A fox found in Junction City has tested positive for rabies, Lane County Public Health officials said Tuesday. It is the first confirmed case of the virus in the state and the first report of a rabid fox in Lane County since the 1960s, officials said. Chintimini Wildlife Rehabilitation Center in Corvallis picked up the fox near a Junction City residence and tested it for rabies at Oregon State University’s Veterinary Diagnostic Laboratory. Rabies is endemic in the bat population but rarely is seen in foxes, especially in the United States, officials said.
Symptoms in animals, particularly foxes and raccoons, include lethargy, walking in circles, loss of muscular coordination, convulsions, irritability, aggressiveness, disorientation and excessive salivating. Reports of erratic or unusual behavior in wildlife should be made to the state Department of Fish and Wildlife’s toll-free hotline at 866-968-2600.
Cindy Morgan, Lane County’s communicable disease supervisor, said in a prepared statement that all pet owners should have their pets vaccinated against rabies.
Health officials also recommend that pet owners feed pets indoors. Residents also are advised to seal or screen openings in attics, basements, porches, sheds, barns and chimneys that might provide access to bats and other rodents.
Rabies is a preventable viral disease of mammals most often transmitted through the bite of a rabid animal. Rabies in humans is 100% preventable through prompt appropriate medical care. Yet, more than 55,000 people, mostly in Africa and Asia, die from rabies every year. The vast majority of rabies cases reported to the Centers for Disease Control and Prevention (CDC) each year occur in wild animals like raccoons, skunks, bats, and foxes. The rabies virus infects the central nervous system, ultimately causing disease in the brain and death. The early symptoms of rabies in people are similar to that of many other illnesses, including fever, headache, and general weakness or discomfort. As the disease progresses, more specific symptoms appear and may include insomnia, anxiety, confusion, slight or partial paralysis, excitation, hallucinations, agitation, hypersalivation (increase in saliva), difficulty swallowing, and hydrophobia (fear of water). Death usually occurs within days of the onset of these symptoms.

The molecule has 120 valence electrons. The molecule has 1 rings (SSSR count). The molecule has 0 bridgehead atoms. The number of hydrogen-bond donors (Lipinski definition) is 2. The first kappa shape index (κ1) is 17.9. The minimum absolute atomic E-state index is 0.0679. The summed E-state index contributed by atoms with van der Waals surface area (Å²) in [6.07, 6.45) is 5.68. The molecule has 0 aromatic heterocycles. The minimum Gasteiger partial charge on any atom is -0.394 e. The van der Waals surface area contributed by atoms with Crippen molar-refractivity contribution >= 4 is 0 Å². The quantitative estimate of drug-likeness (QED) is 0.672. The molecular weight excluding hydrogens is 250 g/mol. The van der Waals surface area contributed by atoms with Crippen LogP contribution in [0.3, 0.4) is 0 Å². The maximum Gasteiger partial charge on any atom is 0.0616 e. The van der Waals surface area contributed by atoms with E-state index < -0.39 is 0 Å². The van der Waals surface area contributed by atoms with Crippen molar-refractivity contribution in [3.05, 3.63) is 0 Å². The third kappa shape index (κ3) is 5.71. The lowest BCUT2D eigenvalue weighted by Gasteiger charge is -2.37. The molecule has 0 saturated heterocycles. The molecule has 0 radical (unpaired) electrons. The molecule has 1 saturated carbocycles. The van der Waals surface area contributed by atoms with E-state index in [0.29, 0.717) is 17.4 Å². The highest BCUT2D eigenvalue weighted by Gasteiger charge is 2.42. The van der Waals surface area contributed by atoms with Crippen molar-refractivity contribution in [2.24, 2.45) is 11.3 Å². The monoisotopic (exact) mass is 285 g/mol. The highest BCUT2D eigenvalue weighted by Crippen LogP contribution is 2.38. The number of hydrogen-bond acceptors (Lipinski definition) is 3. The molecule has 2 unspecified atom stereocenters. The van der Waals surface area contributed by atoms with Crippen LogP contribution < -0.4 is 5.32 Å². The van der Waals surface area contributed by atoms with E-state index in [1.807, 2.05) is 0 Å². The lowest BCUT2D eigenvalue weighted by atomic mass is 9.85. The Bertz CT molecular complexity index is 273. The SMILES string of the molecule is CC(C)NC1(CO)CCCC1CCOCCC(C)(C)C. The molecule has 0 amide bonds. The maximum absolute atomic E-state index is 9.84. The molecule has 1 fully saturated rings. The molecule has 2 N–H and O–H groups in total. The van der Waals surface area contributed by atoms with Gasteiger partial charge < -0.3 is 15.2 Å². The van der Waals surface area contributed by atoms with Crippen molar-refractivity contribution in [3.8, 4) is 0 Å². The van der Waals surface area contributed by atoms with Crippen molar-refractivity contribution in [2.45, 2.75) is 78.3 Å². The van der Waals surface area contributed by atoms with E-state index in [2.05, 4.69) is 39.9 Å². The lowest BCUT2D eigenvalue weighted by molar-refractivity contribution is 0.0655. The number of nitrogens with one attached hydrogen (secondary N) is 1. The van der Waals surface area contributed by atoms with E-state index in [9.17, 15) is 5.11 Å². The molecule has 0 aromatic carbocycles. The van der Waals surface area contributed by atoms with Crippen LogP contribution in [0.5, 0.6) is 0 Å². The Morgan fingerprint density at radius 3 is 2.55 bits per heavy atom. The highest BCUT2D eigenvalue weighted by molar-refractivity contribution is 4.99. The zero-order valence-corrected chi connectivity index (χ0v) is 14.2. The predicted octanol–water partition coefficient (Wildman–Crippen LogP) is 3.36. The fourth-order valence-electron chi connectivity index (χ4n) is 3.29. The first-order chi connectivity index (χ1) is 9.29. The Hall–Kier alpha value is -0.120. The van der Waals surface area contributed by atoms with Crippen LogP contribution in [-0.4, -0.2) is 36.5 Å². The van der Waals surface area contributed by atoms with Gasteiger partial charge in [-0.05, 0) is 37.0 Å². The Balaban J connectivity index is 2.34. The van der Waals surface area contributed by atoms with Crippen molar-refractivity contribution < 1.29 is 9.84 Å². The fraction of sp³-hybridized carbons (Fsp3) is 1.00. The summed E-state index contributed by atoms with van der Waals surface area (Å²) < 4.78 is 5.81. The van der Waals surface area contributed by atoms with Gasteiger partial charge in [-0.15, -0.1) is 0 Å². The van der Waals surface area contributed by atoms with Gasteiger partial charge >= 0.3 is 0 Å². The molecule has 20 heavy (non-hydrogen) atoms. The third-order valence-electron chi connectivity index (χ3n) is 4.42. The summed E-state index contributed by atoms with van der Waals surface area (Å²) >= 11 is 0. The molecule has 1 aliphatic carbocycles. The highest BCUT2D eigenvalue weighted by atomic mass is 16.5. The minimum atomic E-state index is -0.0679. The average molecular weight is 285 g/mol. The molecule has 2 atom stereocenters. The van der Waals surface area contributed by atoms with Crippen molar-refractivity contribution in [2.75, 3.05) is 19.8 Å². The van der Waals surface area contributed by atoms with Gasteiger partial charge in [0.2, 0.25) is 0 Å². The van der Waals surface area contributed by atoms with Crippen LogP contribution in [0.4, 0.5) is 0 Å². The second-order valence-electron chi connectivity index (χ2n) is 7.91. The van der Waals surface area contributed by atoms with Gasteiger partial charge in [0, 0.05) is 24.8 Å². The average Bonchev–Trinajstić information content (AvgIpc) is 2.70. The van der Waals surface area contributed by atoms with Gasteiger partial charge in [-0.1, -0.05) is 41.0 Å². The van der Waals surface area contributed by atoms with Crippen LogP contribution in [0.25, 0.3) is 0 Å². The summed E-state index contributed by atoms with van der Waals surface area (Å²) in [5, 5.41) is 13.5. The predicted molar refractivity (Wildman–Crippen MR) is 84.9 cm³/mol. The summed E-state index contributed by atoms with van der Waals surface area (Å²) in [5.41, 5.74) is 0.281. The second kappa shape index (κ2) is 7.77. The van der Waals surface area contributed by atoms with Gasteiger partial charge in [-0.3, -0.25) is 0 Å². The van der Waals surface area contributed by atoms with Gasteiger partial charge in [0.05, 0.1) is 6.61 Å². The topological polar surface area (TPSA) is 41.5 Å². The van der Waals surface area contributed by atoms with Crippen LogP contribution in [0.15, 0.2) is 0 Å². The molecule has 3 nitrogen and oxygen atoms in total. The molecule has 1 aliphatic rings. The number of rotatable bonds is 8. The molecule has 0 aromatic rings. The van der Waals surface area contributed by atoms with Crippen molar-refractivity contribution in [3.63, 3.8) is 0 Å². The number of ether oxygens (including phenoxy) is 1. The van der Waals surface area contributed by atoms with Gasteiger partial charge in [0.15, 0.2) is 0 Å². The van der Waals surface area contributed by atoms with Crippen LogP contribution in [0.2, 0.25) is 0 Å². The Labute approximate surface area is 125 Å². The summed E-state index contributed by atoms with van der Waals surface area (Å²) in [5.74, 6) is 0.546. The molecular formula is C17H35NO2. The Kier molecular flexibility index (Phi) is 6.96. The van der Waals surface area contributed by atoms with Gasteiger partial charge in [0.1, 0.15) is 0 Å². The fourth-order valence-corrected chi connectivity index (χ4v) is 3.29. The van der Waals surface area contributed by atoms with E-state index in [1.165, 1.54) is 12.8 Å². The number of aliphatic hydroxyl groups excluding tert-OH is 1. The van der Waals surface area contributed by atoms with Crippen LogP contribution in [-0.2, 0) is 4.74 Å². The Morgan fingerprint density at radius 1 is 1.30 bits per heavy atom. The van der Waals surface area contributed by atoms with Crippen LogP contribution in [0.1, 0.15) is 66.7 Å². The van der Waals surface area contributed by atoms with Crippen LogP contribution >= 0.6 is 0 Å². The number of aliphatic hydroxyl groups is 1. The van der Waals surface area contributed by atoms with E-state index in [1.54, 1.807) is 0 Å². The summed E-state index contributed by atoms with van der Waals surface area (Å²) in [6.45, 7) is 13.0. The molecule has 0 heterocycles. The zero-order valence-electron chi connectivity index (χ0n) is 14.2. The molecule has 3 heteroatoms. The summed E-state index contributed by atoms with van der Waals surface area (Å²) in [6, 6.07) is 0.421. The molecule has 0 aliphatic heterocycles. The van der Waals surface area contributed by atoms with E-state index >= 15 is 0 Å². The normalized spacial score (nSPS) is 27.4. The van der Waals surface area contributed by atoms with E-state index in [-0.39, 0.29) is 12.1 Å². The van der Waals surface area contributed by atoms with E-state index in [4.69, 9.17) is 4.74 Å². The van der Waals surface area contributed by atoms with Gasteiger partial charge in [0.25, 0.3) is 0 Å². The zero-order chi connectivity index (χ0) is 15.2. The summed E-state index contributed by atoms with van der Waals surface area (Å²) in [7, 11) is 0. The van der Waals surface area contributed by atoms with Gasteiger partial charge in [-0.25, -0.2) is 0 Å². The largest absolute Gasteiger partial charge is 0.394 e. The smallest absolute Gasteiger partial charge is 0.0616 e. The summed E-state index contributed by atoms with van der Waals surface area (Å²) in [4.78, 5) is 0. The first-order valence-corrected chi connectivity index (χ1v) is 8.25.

What to do if you are potentially exposed:
"Rabid Fox found in Junction City." The Register Guard, July 30th, 2014. Web. July 30th 2014. "Rabies." CDC, April 22nd, 2011. July 30th, 2014.http://www.cdc.gov/rabies/exposure/index.html